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Black Tie Wealth Management  1

Black Tie Wealth Management  1

jaime Dermody

Jaime Cuevas Dermody


FROM  Madoff  Theft



Jaime Cuevas Dermody  561 278-4100                                                                                                                                                                
 12 October 2009 ã Financial Engineering 1 LLC, 2009                              


 In Section (1.) we analyze a tort liability of the Securities and Exchange Commission (“SEC”) under the Federal Tort Claims Act (“FTCA”), as amended (28 U.S.C. § 1346(b), 2671-2680).  This tort stems from the: 


(i.)    failure of the SEC line auditor to comply with its own procedures in auditing Bernard L. Madoff Investment Securities LLC and Bernard L. Madoff Investment Advisors LLC, 

 (ii.)          the SEC line auditor falsely purporting to have conducted an audit in 1999 and in 2004, and 

(iii.)  the subsequent loss manifest by Mr. Madoff’s 11 December 2009 announcement that the operation of his client’s managed accounts was a multi-billion-dollar Ponzi scheme. 

 Section (2.) considers the specific types of losses involved, and Section (3.) briefly outlines the procedure for such client’s to seek relief from the SEC.  Note that the Congressional Research Office has prepared an insightful and far-more general analysis of both the Federal Tort Claims Act and the important court cases related to it.[1]  That report was a guide to this analysis.


 There is a long, well-established common-law doctrine of sovereign immunity for national governments.  This was articulated in many court decision, most notably in the Supreme Court case of Federal Housing Administration v. Burr, 309 U.S. 242, 244 (1940).  Under this doctrine, tort relief from a sovereign requires the sovereign’s consent.  In the United States this was accomplished by the Senate passing a bill for each case.  In 1946 the Congress sought its own relief from the volume of such bills, by granting statutory waiver of sovereign immunity for a broad class of torts.  This law was revised as cited above in 1948.

 With four major classes of exception, it made the United States liable:

 “…. for injury or loss of property, or personal injury or death caused by the negligent or wrongful act or omission of any employee of the government while acting within the scope of his office or employment, under circumstances where the United States, if a private person would be liable to the claimant in accordance with the law of the place where the act or omission occurred.”1

 Two of these classes are basically statutory.  The first appears in 28 U.S.C. § 2680(h) and is know as the Intentional Tort Exception.  It excludes from the FTCA, torts:  “….arising out of assault, false imprisonment, false arrest, malicious prosecution, abuse of process, libel, slander,  misrepresentation, deceit, or interference with contractual rights. ….”  unless committed by “…. investigative or law enforcement officer of the United States Government.”  The second exception is that any liability under the FTCA stems only from a “negligent or wrongful act or omission” in 28 U.S.C. § 1346(b).  This precludes “strict liability” (i.e., tort without culpability).  See Dalehite v. U.S., 346 U.S. 14, 44-45 (1953).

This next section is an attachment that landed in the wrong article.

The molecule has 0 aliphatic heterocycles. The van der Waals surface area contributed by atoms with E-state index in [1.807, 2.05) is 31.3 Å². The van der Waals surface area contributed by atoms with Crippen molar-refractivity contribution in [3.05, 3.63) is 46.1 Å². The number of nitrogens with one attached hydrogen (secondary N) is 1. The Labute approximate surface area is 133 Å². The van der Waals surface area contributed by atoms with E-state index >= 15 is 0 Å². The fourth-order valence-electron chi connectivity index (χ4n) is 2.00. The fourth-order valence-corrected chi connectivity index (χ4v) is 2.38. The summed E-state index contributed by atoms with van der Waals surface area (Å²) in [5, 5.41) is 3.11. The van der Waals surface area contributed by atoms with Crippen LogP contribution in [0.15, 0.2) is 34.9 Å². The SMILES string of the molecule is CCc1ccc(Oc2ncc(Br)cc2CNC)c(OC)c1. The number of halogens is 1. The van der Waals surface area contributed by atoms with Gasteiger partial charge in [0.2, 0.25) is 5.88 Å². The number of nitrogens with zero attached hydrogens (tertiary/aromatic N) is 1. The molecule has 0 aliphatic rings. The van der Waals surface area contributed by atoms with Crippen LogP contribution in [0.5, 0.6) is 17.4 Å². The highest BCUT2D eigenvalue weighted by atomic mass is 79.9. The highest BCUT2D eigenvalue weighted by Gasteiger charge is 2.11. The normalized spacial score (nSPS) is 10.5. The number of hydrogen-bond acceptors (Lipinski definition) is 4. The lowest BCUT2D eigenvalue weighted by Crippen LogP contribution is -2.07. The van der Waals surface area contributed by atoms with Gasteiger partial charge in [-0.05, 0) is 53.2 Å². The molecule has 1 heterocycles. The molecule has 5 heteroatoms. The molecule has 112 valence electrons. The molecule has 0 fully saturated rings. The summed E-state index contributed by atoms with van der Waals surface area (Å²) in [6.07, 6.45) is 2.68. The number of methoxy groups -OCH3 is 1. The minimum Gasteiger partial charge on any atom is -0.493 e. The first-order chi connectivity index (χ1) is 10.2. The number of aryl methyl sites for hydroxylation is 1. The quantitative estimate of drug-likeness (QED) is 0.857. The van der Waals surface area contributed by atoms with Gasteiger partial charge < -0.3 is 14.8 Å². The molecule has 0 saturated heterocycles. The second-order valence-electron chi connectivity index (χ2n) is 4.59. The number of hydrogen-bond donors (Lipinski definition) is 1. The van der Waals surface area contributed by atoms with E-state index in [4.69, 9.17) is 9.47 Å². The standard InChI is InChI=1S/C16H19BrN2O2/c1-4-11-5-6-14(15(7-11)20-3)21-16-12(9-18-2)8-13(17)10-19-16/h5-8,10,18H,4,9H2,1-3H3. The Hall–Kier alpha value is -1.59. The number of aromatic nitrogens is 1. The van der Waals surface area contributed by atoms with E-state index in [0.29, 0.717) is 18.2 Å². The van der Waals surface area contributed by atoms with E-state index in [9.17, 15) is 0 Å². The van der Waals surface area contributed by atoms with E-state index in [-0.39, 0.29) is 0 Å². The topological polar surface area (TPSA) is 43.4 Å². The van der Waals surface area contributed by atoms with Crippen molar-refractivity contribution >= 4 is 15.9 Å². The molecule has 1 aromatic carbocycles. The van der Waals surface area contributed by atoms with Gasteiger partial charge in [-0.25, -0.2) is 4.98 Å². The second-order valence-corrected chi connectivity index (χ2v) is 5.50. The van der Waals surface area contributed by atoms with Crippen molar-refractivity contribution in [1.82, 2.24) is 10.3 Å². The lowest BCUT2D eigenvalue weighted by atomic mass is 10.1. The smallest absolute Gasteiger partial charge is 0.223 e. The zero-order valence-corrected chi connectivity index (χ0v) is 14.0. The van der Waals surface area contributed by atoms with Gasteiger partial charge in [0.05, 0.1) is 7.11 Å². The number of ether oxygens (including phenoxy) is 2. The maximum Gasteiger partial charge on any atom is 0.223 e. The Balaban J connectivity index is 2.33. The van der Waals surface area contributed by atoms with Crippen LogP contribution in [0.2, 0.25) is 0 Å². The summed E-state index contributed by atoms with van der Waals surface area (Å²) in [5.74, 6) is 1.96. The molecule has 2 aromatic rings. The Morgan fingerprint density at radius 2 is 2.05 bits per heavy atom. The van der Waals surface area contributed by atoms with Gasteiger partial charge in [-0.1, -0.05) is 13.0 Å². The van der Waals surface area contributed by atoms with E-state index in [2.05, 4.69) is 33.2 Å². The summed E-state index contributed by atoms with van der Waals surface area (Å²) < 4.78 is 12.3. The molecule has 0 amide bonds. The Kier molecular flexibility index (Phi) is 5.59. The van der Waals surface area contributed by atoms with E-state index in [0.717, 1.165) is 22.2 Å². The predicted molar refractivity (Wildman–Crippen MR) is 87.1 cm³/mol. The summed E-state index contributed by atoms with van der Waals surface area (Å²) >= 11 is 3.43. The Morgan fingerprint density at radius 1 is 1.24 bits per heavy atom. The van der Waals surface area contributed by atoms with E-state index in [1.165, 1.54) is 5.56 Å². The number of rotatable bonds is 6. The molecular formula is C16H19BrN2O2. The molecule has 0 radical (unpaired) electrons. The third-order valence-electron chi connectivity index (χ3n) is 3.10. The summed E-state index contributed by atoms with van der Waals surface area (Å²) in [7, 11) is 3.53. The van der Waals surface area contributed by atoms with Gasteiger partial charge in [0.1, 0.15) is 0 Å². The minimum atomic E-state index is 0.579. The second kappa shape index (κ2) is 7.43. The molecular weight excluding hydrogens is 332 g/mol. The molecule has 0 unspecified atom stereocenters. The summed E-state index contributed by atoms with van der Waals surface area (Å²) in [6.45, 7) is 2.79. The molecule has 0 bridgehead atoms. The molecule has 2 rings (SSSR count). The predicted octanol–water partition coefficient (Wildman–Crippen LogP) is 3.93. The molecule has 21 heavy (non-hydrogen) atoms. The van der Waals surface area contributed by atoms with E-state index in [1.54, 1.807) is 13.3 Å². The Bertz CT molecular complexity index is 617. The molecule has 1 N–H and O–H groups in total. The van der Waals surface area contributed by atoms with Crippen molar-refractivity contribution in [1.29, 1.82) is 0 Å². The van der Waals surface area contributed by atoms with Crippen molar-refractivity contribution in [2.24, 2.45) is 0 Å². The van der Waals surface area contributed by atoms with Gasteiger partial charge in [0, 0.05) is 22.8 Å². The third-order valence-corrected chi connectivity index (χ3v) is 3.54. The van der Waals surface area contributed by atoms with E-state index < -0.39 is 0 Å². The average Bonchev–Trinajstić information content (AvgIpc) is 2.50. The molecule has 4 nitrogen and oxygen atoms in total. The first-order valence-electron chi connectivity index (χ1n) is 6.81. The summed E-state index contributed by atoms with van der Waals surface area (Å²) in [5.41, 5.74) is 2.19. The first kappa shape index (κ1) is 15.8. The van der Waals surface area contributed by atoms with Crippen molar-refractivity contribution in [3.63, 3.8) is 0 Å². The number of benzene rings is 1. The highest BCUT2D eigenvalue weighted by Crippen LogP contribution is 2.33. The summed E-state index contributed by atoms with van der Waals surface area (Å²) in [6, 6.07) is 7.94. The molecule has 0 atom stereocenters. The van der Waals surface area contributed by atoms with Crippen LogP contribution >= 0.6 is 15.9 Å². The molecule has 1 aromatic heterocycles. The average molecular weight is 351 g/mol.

The third major class of exception arose in Feres v. U.S., 340 U.S. (1950) and excludes injury to military personnel in the line of duty.  In that case, the Supreme Court read the FTCA “to fit, so far as will comport with its words, into the entire statutory scheme of remedies against the Government to make a workable, consistent and equitable whole.”  See that case at 139. 

 These major classes of exception and several minor exceptions, like the postal exception (28 U.S.C § 2680(b)) are clearly not applicable to the tort liability at hand.  We are thus left with the discretionary function exception as the only one potentially at issue here.  This exception  is based on 28 U.S.C. § 2680(a) and precludes Government liability from torts “based upon the exercise of performance or the failure to exercise or perform a discretionary function”.  The most famous interpretation of this exception is found in Dalhite v. U.S., 346 U.S. 15 (1953).  The Supreme Court defined that discretion by these words in that case at 34-36:

 “is the discretion of the executive or administrator to act according to one’s judgment of the best course ….  It …. Includes more than the initiation of programs and activities.  It also includes determinations made by executives and administrators in establishing plans, specifications or schedules of operations.  Where there is room for policy judgment and decision there is discretion.  It necessarily follows that the acts of subordinates in carrying out the operations of governments in accordance with official directions cannot be actionable.”

 The Supreme Court put a finer point on this interpretation in
Berkovitz v. U.S., 486 U.S. 531 (1988):